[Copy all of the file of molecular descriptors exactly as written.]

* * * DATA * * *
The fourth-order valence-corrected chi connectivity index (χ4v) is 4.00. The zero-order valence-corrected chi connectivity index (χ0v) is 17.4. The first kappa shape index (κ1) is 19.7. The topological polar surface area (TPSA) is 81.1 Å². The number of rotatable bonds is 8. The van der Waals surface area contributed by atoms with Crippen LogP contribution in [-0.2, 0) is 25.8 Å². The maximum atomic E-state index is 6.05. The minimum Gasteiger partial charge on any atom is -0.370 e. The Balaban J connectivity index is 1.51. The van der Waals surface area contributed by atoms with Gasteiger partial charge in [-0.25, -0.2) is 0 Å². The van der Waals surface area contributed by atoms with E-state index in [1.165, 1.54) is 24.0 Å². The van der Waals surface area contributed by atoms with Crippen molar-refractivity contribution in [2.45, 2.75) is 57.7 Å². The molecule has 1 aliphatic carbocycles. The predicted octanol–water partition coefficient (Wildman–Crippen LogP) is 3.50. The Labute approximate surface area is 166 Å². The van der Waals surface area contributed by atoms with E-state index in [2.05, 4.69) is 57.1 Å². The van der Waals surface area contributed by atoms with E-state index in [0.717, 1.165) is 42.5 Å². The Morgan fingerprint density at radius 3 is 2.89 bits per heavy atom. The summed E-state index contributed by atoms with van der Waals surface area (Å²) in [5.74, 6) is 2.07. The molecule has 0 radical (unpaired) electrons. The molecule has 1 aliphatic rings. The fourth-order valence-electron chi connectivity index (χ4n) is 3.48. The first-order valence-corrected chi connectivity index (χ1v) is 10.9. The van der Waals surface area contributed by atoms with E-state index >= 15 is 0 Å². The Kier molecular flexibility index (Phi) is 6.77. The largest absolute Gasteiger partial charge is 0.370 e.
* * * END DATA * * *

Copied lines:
The fourth-order valence-corrected chi connectivity index (χ4v) is 4.00. The zero-order valence-corrected chi connectivity index (χ0v) is 17.4. The first kappa shape index (κ1) is 19.7. The topological polar surface area (TPSA) is 81.1 Å². The number of rotatable bonds is 8. The van der Waals surface area contributed by atoms with Crippen LogP contribution in [-0.2, 0) is 25.8 Å². The maximum atomic E-state index is 6.05. The minimum Gasteiger partial charge on any atom is -0.370 e. The Balaban J connectivity index is 1.51. The van der Waals surface area contributed by atoms with Gasteiger partial charge in [-0.25, -0.2) is 0 Å². The van der Waals surface area contributed by atoms with E-state index in [1.165, 1.54) is 24.0 Å². The van der Waals surface area contributed by atoms with Crippen molar-refractivity contribution in [2.45, 2.75) is 57.7 Å². The molecule has 1 aliphatic carbocycles. The predicted octanol–water partition coefficient (Wildman–Crippen LogP) is 3.50. The Labute approximate surface area is 166 Å². The van der Waals surface area contributed by atoms with E-state index in [2.05, 4.69) is 57.1 Å². The van der Waals surface area contributed by atoms with E-state index in [0.717, 1.165) is 42.5 Å². The Morgan fingerprint density at radius 3 is 2.89 bits per heavy atom. The summed E-state index contributed by atoms with van der Waals surface area (Å²) in [5.74, 6) is 2.07. The molecule has 0 radical (unpaired) electrons. The molecule has 1 aliphatic rings. The fourth-order valence-electron chi connectivity index (χ4n) is 3.48. The first-order valence-corrected chi connectivity index (χ1v) is 10.9. The van der Waals surface area contributed by atoms with E-state index >= 15 is 0 Å². The Kier molecular flexibility index (Phi) is 6.77. The largest absolute Gasteiger partial charge is 0.370 e.